BBC Anchor: Well, there's the first result, and the Silly Party have held Leicester. What do you make of that, Norman?
Norman: Well, this is largely as I predicted except the Silly Party won. But then, this is mainly due to the number of votes cast. Gerald?
Gerald: Well, there's a swing here to the Silly Party but how big a swing, I'm not going to tell you.
INTERVIEWER: Mr. L.F. Dibley's latest film if. (he turns to Dibley) Mr. Dibley, some people have drawn comparisons between your film, if, which ends with a gun battle at a public school, and Mr. Lindsay Anderson's film, if, which ends with a gun battle at a public school.
DIBLEY: Oh yes, well, I mean, there were some people who said my film 2001: A Space Odyssey, was similar to Stanley Kubrick's. I mean, that's the sort of petty critical niggling that's dogged my career. It makes me sick. I mean, as soon as I'd made Midnight Cowboy with the vicar as Ratso Rizzo, John Schlesinger rushes out his version, and gets it premiered while mine's still at the chemist's.
INTERVIEWER: Well, we have with us tonight one of your films, Rear Window, which was to become such a success for Alfred Hitchcock a few weeks later. Now this is a silent film, so perhaps you could talk us through it.
(Cut to a dim, shaky 8mm shot of a window. It is open. After a few seconds a man appears and looks out. He then performs over-exaggerated horror and points, looking at camera. Then he disappears and then he reappears.)
DIBLEY: Yes, well, let's see now ... there's the rear window. There's the man looking out of the window. He sees the murder. The murderer's come into the room to kill him, but he's outwitted him and he's all right. The End. I mean, Alfred Hitchcock, who's supposed to be so bloody wonderful, padded that out to one and a half hours ... lost all the tension ... just because he had bloody Grace Kelly he made £3 million more than I did. Mind you, at least she can act a bit, I could have done with her in Finian's Rainbow ... The man from the off-licence was terrible ... a real failure that was - ten seconds of solid boredom.
(Cut to shaky titles: Mr Dibley's 'Finian's Rainbow starring the man from the off-licence.'
Cut to the man from the off-licence standing by a tennis-court. He wears a dress and appears to be trying to say something - he has forgotten his words. He does an unconvincing little dance.)
CAPTION: 'THE END'
DIBLEY: Bloody terrible.
Raymond Luxury-Yacht: It's spelled "Raymond Luxury Yach-t", but it's pronounced "Throatwobbler Mangrove".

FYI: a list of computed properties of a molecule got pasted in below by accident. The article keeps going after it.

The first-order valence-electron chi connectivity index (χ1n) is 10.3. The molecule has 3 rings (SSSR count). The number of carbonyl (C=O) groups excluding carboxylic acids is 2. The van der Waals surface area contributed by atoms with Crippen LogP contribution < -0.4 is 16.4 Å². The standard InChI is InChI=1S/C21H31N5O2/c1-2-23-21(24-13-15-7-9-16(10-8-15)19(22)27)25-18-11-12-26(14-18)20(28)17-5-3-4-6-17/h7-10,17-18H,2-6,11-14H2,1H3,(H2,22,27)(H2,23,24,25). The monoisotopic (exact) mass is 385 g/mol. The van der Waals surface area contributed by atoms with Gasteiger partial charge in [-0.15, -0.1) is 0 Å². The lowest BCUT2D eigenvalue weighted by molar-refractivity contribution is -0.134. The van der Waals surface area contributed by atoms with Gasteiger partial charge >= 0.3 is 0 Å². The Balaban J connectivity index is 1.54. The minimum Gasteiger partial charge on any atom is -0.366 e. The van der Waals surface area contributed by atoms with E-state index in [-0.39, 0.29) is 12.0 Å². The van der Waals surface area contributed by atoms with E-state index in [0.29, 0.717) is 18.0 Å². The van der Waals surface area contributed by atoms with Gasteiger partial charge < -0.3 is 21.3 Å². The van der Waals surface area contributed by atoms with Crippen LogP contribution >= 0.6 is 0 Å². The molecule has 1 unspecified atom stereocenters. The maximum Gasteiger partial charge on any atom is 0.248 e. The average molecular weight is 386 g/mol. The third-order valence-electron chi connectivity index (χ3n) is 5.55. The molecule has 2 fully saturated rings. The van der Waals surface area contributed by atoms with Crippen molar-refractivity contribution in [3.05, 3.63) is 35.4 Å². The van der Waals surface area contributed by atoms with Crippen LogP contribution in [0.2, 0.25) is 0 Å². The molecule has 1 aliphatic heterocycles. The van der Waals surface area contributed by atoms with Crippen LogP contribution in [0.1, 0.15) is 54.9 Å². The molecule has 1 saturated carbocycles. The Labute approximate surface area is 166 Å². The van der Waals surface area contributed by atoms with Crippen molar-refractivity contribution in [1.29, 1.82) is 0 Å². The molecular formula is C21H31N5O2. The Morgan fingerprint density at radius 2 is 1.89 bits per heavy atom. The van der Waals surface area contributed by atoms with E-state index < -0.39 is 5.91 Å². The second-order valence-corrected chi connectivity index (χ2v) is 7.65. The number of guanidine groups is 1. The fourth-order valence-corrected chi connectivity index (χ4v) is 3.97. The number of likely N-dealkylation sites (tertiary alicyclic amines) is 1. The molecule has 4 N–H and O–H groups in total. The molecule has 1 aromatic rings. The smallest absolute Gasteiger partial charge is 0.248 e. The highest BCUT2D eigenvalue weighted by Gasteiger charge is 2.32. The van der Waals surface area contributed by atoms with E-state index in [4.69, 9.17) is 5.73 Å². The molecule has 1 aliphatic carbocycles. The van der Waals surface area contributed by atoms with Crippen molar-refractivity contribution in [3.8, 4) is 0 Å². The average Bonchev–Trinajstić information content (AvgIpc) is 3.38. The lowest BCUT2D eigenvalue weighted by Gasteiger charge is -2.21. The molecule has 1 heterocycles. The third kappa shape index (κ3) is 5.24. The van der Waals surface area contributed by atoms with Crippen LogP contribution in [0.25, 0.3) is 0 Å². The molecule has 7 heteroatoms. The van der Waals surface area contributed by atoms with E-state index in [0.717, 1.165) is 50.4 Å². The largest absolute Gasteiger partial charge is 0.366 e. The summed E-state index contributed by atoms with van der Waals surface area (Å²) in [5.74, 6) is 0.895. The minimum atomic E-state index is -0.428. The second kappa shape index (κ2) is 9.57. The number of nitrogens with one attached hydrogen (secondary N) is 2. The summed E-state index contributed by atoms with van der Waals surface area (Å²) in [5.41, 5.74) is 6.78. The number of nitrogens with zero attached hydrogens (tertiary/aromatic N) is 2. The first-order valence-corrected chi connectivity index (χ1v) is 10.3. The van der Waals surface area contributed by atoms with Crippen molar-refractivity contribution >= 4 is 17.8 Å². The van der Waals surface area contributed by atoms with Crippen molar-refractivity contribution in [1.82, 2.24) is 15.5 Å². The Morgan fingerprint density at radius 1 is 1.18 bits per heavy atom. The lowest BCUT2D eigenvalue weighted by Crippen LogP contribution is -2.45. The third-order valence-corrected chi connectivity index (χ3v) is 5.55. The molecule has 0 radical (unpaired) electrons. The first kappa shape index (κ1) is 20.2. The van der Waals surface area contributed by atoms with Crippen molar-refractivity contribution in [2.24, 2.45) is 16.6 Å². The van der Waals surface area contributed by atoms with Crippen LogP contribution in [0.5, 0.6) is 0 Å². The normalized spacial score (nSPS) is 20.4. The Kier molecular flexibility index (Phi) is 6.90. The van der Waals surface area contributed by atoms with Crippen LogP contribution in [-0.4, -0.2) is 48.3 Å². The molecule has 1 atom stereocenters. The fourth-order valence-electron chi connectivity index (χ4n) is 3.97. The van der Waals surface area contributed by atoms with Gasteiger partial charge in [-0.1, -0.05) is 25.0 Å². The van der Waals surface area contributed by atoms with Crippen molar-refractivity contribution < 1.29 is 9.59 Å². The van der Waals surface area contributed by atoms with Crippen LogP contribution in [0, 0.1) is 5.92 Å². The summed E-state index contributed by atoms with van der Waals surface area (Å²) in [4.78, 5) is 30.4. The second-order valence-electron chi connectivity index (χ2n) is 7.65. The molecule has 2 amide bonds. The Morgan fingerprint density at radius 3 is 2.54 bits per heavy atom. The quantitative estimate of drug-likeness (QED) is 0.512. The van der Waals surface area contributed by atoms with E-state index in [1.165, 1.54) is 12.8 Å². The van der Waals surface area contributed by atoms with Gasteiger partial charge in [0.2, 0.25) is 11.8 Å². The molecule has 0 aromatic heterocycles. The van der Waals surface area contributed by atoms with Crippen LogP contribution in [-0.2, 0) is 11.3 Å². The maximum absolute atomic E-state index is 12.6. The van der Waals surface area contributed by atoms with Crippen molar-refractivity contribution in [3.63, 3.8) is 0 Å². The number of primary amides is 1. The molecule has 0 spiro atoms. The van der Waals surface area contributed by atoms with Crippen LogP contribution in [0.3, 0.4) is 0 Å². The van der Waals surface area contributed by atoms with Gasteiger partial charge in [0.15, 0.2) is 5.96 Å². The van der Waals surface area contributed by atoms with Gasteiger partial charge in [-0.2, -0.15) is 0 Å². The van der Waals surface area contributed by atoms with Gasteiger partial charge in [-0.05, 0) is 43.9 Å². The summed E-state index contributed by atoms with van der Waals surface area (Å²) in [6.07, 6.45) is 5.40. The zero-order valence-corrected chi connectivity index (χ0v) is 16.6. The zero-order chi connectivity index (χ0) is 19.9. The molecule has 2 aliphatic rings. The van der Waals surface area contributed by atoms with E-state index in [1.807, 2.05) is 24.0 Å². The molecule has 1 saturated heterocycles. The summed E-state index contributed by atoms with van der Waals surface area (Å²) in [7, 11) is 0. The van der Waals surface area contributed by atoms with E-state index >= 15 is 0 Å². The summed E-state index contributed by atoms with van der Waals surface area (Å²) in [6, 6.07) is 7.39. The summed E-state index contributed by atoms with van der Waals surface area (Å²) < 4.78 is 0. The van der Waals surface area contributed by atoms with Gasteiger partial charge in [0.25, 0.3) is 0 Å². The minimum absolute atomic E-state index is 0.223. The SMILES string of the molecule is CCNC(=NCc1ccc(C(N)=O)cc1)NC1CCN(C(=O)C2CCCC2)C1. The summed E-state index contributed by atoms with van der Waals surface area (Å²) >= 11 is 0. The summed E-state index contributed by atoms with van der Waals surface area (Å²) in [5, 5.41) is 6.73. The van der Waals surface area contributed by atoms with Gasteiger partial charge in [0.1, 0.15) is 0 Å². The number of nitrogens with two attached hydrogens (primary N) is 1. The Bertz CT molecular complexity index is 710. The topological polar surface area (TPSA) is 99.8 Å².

Interviewer: You're a very silly man, and I'm not going to interview you!
Raymond Luxury-Yacht: Ah-ha! Anti-semitism.
Michael Palin: Well, it's five past nine and nearly time for six past nine. On BBC2 now it'll shortly be six and a half minutes past nine. Later on this evening it'll be ten o'clock and at 10.30 we'll be joining BBC2 in time for 10.33, and don't forget tomorrow when it'll be 9.20. Those of you who missed 8.45 on Friday will be able to see it again this Friday at a quarter to nine. Now here is a time check. It's six and a half minutes to the big green thing.
Terry Jones: You're a looney.
Michael Palin: I get so bored. I get so bloody bored.
Nigel: Er, excuse me, I want to get married.
Henry the Registrar: I'm afraid I'm already married, sir.
Nigel: Er, no, no. I just want to get married.
Henry the Registrar: I could get a divorce, I suppose, but it'll be a bit of a wrench.
Nigel: Er, no, no. That wouldn't be necessary because...
Henry the Registrar: You see, would you come to my place or should I have to come to yours, because I've just got a big mortgage.
Nigel: No, no, I want to get married here.
Henry the Registrar: Oh dear. I had my heart set on a church wedding.
Nigel: Look, I just want you to marry me... to...
Henry the Registrar: I want to marry you too sir, but it's not as simple as that. You sure you want to get married?
Nigel: Yes. I want to get married very quickly.
Henry the Registrar: Suits me, sir. Suits me.
Nigel: I don't want to marry you!
Henry the Registrar: There is such a thing as breach of promise, sir.
Nigel: Look, I just want you to act as registrar and marry me.
Henry the Registrar: I will marry you sir, but please make up your mind. Please don't trifle with my affections.
Nigel: I'm sorry, but...
Henry the Registrar: That's all right, sir. I forgive you. Lovers' tiff. But you're not the first person to ask me today. I've turned down several people already.
Nigel: Look, I'm already engaged.
Henry the Registrar: (agreeing and thinking) Yes, and I'm already married. Still we'll get round it.
Second Man: (entering) Good morning. I want to get married.
Henry the Registrar: I'm afraid I'm already marrying this gentleman, sir.
Second Man: Well, can I get married after him?
Henry the Registrar: Well, divorce isn't as quick as that, sir. Still, if you're keen.
Third Man: (entering) I want to get married, please.
Henry the Registrar: Heavens, it's my lucky day, isn't it. All right, but you'll have to wait until I've married these two, sir.
Third Man: What, those two getting married... Nigel! What are you doing marrying him?
Henry the Registrar: He's marrying me first, sir.
Third Man: He's engaged to me!
Fourth Man: Come on, Henry.
Henry the Registrar: Blimey, the wife.
Second Man: Will you marry me?
Fourth Man: I'm already married.
Narrator: Well, things turned out all right in the end, but you musn't ask how 'cos it's naughty. They're all married and living quite well in a council estate near Dulwich.
Known as 'It's a Living' on the A&E DVDs.
Second Bishop: I am the Bishop of East Anglia, and anyone who doesn't believe me can look me up in the book.
The Pythons turned an old phrase of ex-baseball manager Casey Stengel: "If you don't believe it, you can look it up." By chance, the New York Yankees retired Stengel's No. 37 jersey earlier in 1970.